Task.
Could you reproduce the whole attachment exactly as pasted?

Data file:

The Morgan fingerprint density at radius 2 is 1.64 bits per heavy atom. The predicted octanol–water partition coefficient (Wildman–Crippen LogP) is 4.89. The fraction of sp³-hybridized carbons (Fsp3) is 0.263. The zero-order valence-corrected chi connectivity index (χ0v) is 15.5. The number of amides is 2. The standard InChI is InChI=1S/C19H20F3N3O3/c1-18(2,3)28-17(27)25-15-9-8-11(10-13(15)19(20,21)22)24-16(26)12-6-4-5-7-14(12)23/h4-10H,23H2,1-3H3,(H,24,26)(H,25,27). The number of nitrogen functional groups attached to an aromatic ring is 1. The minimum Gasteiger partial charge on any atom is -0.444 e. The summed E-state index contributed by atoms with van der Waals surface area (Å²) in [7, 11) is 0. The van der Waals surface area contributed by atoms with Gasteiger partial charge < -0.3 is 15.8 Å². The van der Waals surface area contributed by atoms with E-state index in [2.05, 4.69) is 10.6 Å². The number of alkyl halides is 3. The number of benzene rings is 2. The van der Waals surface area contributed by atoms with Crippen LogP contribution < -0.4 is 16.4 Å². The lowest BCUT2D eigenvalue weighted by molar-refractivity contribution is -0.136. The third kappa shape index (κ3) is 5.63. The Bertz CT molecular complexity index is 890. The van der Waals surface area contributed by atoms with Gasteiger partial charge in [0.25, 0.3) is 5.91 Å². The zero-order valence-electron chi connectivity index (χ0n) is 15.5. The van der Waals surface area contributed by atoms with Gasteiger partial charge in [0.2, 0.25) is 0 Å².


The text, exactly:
The Morgan fingerprint density at radius 2 is 1.64 bits per heavy atom. The predicted octanol–water partition coefficient (Wildman–Crippen LogP) is 4.89. The fraction of sp³-hybridized carbons (Fsp3) is 0.263. The zero-order valence-corrected chi connectivity index (χ0v) is 15.5. The number of amides is 2. The standard InChI is InChI=1S/C19H20F3N3O3/c1-18(2,3)28-17(27)25-15-9-8-11(10-13(15)19(20,21)22)24-16(26)12-6-4-5-7-14(12)23/h4-10H,23H2,1-3H3,(H,24,26)(H,25,27). The number of nitrogen functional groups attached to an aromatic ring is 1. The minimum Gasteiger partial charge on any atom is -0.444 e. The summed E-state index contributed by atoms with van der Waals surface area (Å²) in [7, 11) is 0. The van der Waals surface area contributed by atoms with Gasteiger partial charge < -0.3 is 15.8 Å². The van der Waals surface area contributed by atoms with E-state index in [2.05, 4.69) is 10.6 Å². The number of alkyl halides is 3. The number of benzene rings is 2. The van der Waals surface area contributed by atoms with Crippen LogP contribution < -0.4 is 16.4 Å². The lowest BCUT2D eigenvalue weighted by molar-refractivity contribution is -0.136. The third kappa shape index (κ3) is 5.63. The Bertz CT molecular complexity index is 890. The van der Waals surface area contributed by atoms with Gasteiger partial charge in [0.25, 0.3) is 5.91 Å². The zero-order valence-electron chi connectivity index (χ0n) is 15.5. The van der Waals surface area contributed by atoms with Gasteiger partial charge in [0.2, 0.25) is 0 Å².